Change search
ReferencesLink to record
Permanent link

Direct link
Adherence and internalization of Streptococcus gordonii by epithelial cells involves beta1 integrin recognition by SspA and SspB (antigen I/II family) polypeptides.
Umeå University, Faculty of Medicine, Odontology, Cariology.
Show others and affiliations
2006 (English)In: Cellular microbiologyArticle in journal (Refereed) Published
Abstract [en]

Streptococcus gordonii is a commensal bacterium that colonizes the hard and soft tissues present in the human mouth and nasopharynx. The cell wall-anchored polypeptides SspA and SspB expressed by S. gordonii mediate a wide range of interactions with host proteins and other bacteria. In this article we have determined the role of SspA and SspB proteins, which are members of the streptococcal antigen I/II (AgI/II) adhesin family, in S. gordonii adherence and internalization by epithelial cells. Wild-type S. gordonii DL1 expressing AgI/II polypeptides attached to and was internalized by HEp-2 cells, whereas an isogenic AgI/II(-) mutant was reduced in adherence and was not internalized. Association of S. gordonii DL1 with HEp-2 cells triggered protein tyrosine phosphorylation but no significant actin rearrangement. By contrast, Streptococcus pyogenes A40 showed 50-fold higher levels of internalization and this was associated with actin polymerization and interleukin-8 upregulation. Adherence and internalization of S. gordonii by HEp-2 cells involved beta1 integrin recognition but was not fibronectin-dependent. Recombinant SspA and SspB polypeptides bound to purified human alpha5beta1 integrin through sequences present within the NAV (N-terminal) region of AgI/II polypeptide. AgI/II polypeptides blocked interactions of S. gordonii and S. pyogenes with HEp-2 cells, and S. gordonii DL1 cells expressing AgI/II proteins inhibited adherence and internalization of S. pyogenes by HEp-2 cells. Conversely, S. gordonii AgI/II(-) mutant cells did not inhibit internalization of S. pyogenes. The results suggest that AgI/II proteins not only promote integrin-mediated internalization of oral commensal streptococci by host cells, but also potentially influence susceptibility of host tissues to more pathogenic bacteria.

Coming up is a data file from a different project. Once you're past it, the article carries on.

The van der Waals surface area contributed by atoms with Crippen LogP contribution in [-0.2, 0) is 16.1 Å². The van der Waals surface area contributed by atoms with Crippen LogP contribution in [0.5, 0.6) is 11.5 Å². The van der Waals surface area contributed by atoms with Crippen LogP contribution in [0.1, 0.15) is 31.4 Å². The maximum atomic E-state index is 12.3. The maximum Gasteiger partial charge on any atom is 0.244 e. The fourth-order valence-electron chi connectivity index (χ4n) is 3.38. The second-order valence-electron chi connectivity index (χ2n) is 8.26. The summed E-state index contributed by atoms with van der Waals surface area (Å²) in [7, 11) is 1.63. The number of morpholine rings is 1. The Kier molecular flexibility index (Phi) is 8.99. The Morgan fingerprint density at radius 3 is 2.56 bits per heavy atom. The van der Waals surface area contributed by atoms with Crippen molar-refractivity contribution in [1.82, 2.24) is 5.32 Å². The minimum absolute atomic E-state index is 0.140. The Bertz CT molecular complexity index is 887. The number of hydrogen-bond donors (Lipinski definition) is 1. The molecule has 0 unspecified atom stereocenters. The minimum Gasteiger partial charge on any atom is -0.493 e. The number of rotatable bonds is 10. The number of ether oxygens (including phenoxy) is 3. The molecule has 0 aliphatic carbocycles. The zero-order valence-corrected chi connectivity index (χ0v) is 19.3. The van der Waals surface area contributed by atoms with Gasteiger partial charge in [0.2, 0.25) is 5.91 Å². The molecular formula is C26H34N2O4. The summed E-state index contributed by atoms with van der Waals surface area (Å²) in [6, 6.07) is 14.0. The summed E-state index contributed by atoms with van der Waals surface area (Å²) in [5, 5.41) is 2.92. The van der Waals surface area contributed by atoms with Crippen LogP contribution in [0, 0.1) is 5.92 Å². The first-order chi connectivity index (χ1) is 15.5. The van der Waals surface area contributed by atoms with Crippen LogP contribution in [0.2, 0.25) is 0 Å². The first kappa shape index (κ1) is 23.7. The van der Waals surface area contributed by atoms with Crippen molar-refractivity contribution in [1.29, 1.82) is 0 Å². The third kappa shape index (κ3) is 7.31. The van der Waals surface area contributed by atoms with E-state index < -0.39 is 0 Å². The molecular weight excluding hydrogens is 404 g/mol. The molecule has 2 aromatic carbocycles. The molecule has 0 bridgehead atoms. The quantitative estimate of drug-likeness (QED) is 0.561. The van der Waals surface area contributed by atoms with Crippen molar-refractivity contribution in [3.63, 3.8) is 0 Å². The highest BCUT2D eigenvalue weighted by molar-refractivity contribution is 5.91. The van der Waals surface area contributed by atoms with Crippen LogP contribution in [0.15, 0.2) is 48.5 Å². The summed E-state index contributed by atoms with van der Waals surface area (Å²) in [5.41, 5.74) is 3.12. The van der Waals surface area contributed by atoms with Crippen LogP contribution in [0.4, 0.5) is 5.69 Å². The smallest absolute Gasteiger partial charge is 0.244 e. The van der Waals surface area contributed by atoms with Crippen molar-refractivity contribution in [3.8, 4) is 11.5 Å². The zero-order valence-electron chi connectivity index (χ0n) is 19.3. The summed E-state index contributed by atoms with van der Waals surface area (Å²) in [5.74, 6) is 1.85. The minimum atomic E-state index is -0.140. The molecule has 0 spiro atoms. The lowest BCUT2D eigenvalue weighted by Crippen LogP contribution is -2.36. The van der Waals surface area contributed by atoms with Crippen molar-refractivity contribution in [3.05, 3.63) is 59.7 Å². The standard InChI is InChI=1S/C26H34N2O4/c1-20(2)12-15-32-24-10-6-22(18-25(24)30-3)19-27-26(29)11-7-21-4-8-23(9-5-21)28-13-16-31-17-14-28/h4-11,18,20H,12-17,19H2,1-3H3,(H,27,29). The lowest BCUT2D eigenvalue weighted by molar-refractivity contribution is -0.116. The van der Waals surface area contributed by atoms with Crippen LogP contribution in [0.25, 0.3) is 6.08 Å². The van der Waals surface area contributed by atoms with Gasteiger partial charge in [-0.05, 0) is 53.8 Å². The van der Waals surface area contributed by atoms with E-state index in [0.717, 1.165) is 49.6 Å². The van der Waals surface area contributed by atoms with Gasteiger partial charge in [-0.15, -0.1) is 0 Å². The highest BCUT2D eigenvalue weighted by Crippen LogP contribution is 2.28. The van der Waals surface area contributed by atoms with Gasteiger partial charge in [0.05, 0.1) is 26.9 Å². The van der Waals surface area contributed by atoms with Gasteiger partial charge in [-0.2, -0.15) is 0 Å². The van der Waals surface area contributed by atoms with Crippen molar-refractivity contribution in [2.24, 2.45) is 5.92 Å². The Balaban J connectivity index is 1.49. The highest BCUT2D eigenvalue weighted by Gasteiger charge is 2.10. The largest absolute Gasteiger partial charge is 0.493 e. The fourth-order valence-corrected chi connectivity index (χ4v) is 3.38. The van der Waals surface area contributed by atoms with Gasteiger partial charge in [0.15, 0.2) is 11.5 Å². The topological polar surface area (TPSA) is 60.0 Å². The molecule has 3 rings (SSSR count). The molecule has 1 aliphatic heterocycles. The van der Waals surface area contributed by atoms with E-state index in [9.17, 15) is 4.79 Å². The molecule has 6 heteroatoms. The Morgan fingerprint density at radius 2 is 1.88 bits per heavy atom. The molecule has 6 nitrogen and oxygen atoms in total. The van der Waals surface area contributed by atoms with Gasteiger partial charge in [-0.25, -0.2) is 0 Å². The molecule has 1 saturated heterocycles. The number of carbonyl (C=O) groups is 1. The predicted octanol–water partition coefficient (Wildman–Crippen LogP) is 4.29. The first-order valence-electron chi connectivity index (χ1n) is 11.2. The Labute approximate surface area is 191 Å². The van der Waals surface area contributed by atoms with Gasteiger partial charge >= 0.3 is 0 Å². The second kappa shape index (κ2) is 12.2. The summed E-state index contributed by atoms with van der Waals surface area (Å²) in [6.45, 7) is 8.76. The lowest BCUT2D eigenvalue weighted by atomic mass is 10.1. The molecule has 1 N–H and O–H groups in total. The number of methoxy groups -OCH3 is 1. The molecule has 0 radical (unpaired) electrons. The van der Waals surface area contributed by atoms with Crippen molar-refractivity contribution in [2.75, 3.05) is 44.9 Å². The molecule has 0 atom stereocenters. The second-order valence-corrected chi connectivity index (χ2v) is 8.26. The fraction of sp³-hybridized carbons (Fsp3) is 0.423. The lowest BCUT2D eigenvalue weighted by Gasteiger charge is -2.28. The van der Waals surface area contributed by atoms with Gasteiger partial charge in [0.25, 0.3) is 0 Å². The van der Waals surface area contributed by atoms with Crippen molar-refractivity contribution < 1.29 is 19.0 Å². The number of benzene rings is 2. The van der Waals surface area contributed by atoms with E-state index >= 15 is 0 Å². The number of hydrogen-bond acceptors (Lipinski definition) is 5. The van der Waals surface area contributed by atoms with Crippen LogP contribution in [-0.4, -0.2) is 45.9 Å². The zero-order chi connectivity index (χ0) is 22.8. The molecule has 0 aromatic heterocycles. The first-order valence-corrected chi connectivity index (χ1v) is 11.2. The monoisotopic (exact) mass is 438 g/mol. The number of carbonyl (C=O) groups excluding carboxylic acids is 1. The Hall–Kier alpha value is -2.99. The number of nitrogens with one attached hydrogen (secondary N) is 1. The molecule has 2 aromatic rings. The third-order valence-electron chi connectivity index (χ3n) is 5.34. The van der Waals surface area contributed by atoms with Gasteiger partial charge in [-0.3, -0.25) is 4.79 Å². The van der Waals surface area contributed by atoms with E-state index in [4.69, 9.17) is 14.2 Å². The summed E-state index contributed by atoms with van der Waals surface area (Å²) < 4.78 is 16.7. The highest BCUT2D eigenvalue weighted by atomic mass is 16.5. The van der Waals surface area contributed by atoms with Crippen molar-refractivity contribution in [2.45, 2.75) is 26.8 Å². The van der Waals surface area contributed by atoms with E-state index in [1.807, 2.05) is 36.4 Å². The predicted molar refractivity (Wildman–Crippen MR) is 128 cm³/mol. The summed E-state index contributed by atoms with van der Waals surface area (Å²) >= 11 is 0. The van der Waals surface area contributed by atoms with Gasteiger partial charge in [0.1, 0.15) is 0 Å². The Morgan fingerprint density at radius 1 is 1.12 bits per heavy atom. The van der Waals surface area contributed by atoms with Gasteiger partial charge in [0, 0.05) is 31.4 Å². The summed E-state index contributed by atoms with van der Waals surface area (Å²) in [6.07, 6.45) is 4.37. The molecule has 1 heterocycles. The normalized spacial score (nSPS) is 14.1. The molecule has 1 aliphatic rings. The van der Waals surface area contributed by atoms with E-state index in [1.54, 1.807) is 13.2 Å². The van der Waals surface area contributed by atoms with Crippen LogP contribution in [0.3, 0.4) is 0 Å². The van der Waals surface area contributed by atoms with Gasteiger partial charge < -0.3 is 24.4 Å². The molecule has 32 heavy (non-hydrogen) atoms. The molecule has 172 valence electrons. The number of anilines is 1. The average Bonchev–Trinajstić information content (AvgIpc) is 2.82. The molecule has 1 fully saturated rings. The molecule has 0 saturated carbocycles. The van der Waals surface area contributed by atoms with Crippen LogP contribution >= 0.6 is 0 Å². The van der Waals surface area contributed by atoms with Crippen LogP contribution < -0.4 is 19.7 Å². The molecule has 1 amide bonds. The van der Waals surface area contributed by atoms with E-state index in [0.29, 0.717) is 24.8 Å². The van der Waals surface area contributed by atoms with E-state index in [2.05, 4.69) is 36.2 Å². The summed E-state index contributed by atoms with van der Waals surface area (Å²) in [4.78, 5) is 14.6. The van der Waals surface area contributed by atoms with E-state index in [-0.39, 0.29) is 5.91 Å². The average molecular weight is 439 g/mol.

Place, publisher, year, edition, pages
URN: urn:nbn:se:umu:diva-12960OAI: diva2:152631
Available from: 2006-09-23 Created: 2006-09-23 Last updated: 2011-01-11Bibliographically approved

Open Access in DiVA

No full text

By organisation

Search outside of DiVA

GoogleGoogle Scholar
The number of downloads is the sum of all downloads of full texts. It may include eg previous versions that are now no longer available

Total: 40 hits
ReferencesLink to record
Permanent link

Direct link